Seconds, how they leap, and universal time measures.
The Slashdot.org article about the Terran Calendar generated much discussion about the poor definitions in some cases, and the lack of a resolutions of time-keeping on the level of seconds. Often, comments referred to the SI second maintained by the International Bureau for Weights and Measures. This is their definition:
The unit of time, the second, was at one time considered to be the fraction
1/86 400 of the mean solar day. The exact definition of “mean solar day” was left to the astronomers. However measurements showed that irregularities in the rotation of the Earth made this an unsatisfactory definition. In order to define the unit of time more precisely, the 11th CGPM (1960, Resolution 9) adopted a definition given by the International Astronomical Union based on the tropical year 1900. Experimental work, however, had already shown that an atomic standard of time, based on a transition between two energy levels of an atom or a molecule, could be realized and reproduced much more accurately. Considering that a very precise definition of the unit of time is indispensable for science and technology, the 13th CGPM (1967/68, Resolution 1) replaced the definition of the second by the following:
The second is the duration of 9 192 631 770 periods of the radiation corresponding to the transition between the two hyperfine levels of the ground state of the caesium 133 atom.
It follows that the hyperfine splitting in the ground state of the caesium 133 atom is exactly 9 192 631 770 hertz, (hfs Cs) = 9 192 631 770 Hz.
At its 1997 meeting the CIPM affirmed that:
This definition refers to a caesium atom at rest at a temperature of 0 K.
This note was intended to make it clear that the definition of the SI second is based on a caesium atom unperturbed by black body radiation, that is, in an environment whose thermodynamic temperature is 0 K. The frequencies of all primary frequency standards should therefore be corrected for the shift due to ambient radiation, as stated at the meeting of the Consultative Committee for Time and Frequency in 1999.
The standards for counting seconds include Coordinated Universal Time:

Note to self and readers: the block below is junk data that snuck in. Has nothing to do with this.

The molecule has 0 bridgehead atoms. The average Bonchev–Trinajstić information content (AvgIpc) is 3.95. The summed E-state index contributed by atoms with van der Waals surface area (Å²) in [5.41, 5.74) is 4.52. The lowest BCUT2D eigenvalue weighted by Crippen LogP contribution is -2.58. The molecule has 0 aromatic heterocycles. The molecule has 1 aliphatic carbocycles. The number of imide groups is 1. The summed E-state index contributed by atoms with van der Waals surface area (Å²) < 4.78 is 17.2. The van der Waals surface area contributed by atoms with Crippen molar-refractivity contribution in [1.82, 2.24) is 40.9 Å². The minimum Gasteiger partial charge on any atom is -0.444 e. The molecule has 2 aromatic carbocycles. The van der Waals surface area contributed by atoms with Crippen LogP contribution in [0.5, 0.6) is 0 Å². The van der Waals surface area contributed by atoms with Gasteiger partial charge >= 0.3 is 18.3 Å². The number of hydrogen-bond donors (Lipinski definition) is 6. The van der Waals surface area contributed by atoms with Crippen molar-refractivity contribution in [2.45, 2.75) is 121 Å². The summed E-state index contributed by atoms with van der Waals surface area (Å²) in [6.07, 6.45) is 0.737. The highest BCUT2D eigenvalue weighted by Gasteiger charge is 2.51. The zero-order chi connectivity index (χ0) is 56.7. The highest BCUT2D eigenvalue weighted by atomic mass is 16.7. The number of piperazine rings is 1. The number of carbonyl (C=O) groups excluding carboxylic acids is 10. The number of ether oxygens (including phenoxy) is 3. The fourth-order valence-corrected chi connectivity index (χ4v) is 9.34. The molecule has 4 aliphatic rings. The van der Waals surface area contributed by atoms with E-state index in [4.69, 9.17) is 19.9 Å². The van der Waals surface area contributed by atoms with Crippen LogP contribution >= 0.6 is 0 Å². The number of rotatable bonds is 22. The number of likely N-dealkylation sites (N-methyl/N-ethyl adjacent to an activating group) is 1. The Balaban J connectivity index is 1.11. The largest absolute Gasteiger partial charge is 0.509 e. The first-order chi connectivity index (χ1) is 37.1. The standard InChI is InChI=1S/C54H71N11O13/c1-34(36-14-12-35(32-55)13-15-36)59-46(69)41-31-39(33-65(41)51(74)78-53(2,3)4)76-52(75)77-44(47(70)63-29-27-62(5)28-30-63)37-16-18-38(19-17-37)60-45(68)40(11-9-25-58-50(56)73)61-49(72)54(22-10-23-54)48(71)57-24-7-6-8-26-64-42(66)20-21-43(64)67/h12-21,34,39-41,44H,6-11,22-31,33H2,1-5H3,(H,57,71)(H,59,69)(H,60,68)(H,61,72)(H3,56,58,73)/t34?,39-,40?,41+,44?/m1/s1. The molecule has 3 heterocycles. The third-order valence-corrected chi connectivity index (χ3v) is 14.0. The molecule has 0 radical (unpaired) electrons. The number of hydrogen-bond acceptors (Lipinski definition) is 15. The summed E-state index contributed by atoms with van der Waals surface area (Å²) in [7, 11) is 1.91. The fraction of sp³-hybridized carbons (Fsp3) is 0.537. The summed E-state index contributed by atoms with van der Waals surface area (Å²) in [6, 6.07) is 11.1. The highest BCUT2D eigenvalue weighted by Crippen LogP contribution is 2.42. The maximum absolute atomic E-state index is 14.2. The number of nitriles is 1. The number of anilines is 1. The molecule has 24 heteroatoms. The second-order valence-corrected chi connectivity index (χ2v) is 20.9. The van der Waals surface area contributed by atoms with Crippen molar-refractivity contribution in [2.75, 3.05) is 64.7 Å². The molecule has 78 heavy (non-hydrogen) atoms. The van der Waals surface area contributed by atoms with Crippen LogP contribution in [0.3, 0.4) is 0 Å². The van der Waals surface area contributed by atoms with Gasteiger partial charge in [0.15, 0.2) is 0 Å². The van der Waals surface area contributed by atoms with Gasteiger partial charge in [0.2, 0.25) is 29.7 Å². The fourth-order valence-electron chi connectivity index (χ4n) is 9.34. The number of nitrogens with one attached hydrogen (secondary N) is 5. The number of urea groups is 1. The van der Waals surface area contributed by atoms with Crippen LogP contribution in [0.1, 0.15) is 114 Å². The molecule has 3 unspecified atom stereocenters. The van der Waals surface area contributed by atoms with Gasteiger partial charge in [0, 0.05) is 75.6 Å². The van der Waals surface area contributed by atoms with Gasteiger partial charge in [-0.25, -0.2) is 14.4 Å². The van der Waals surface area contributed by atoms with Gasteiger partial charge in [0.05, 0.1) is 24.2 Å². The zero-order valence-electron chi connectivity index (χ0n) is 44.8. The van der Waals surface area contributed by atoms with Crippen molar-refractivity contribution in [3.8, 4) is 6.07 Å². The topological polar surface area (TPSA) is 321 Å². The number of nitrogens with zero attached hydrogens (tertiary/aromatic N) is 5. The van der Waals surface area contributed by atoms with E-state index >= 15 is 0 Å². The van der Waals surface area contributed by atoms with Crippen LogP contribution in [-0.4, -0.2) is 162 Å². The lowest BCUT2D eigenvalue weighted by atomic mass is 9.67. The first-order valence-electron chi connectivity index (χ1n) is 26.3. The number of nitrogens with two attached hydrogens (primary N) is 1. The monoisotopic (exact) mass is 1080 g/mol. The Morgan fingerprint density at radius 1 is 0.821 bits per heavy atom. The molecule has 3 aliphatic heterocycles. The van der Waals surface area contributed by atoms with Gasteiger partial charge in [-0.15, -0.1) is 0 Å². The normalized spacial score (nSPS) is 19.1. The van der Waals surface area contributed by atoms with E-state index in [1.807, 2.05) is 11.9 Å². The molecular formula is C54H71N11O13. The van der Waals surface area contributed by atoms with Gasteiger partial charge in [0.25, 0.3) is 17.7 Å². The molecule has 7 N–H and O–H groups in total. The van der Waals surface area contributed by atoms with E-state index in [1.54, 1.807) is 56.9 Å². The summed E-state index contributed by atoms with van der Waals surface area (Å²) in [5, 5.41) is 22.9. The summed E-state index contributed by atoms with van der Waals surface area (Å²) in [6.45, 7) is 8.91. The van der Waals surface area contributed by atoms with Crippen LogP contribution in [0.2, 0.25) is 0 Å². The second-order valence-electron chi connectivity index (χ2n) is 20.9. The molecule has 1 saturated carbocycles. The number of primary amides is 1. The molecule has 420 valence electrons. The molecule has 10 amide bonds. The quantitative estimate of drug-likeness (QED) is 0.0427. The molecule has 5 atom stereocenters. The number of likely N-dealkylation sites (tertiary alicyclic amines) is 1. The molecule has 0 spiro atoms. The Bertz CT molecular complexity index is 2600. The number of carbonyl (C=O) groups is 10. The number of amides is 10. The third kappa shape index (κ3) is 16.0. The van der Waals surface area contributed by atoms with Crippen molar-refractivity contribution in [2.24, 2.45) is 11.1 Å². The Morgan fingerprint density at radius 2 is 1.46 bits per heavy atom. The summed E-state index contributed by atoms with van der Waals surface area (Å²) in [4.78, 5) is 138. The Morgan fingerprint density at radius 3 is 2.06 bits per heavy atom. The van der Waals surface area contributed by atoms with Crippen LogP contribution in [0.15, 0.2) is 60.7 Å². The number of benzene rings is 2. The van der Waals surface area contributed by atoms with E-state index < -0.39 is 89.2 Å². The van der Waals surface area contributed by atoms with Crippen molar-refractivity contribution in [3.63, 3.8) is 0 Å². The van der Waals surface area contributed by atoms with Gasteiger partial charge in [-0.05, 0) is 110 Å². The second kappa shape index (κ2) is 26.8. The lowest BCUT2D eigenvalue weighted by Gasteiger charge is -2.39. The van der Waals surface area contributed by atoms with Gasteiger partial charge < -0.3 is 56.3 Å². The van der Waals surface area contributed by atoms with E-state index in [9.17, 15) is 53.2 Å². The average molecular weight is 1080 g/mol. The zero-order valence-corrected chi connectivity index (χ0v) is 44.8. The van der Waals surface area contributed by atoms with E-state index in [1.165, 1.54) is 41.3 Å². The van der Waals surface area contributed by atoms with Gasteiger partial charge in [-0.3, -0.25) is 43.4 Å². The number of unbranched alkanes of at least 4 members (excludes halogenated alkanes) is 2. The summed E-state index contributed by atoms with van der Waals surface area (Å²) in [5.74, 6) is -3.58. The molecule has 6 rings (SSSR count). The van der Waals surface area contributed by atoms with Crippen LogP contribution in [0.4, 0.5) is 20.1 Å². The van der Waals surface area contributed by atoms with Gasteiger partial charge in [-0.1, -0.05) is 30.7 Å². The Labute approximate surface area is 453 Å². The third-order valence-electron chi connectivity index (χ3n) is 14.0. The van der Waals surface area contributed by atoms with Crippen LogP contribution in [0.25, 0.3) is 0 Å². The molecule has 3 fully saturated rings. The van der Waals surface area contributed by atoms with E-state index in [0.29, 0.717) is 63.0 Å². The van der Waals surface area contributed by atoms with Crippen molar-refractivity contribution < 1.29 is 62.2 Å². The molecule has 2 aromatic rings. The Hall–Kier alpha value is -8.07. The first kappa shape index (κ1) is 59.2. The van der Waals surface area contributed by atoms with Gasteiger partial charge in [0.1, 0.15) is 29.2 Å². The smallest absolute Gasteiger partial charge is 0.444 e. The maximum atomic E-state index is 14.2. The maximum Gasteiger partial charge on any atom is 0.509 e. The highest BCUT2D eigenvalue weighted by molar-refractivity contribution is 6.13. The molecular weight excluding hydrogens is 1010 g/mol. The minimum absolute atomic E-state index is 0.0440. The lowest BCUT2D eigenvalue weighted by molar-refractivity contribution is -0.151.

Coordinated Universal Time (UTC), maintained by the BIPM, is the time scale that forms the basis for the coordinated dissemination of standard frequencies and time signals. The UTC scale is adjusted by the insertion of leap seconds to ensure approximate agreement with the time derived from the rotation of the Earth. These leap seconds are inserted on the advice of the International Earth Rotation and Reference Systems Service (IERS).
Compare to the International Atomic Time (TAI):
A practical scale of time for world-wide use has two essential elements: a realization of the unit of time and a continuous temporal reference. The reference used is International Atomic Time (TAI), a time scale calculated at the BIPM using data from some two hundred atomic clocks in over fifty national laboratories.
The long-term stability of TAI is assured by a judicious way of weighting the participating clocks. The scale unit of TAI is kept as close as possible to the SI second by using data from those national laboratories which maintain the best primary caesium standards.
TAI is a uniform and stable scale which does not, therefore, keep in step with the slightly irregular rotation of the Earth. For public and practical purposes it is necessary to have a scale that, in the long term, does. Such a scale is Coordinated Universal Time (UTC), which is identical with TAI except that from time to time a leap second is added to ensure that, when averaged over a year, the Sun crosses the Greenwich meridian at noon UTC to within 0.9 s. The dates of application of the leap second are decided by the International Earth Rotation Service (IERS).
Now, the IERS has this to say about leap seconds: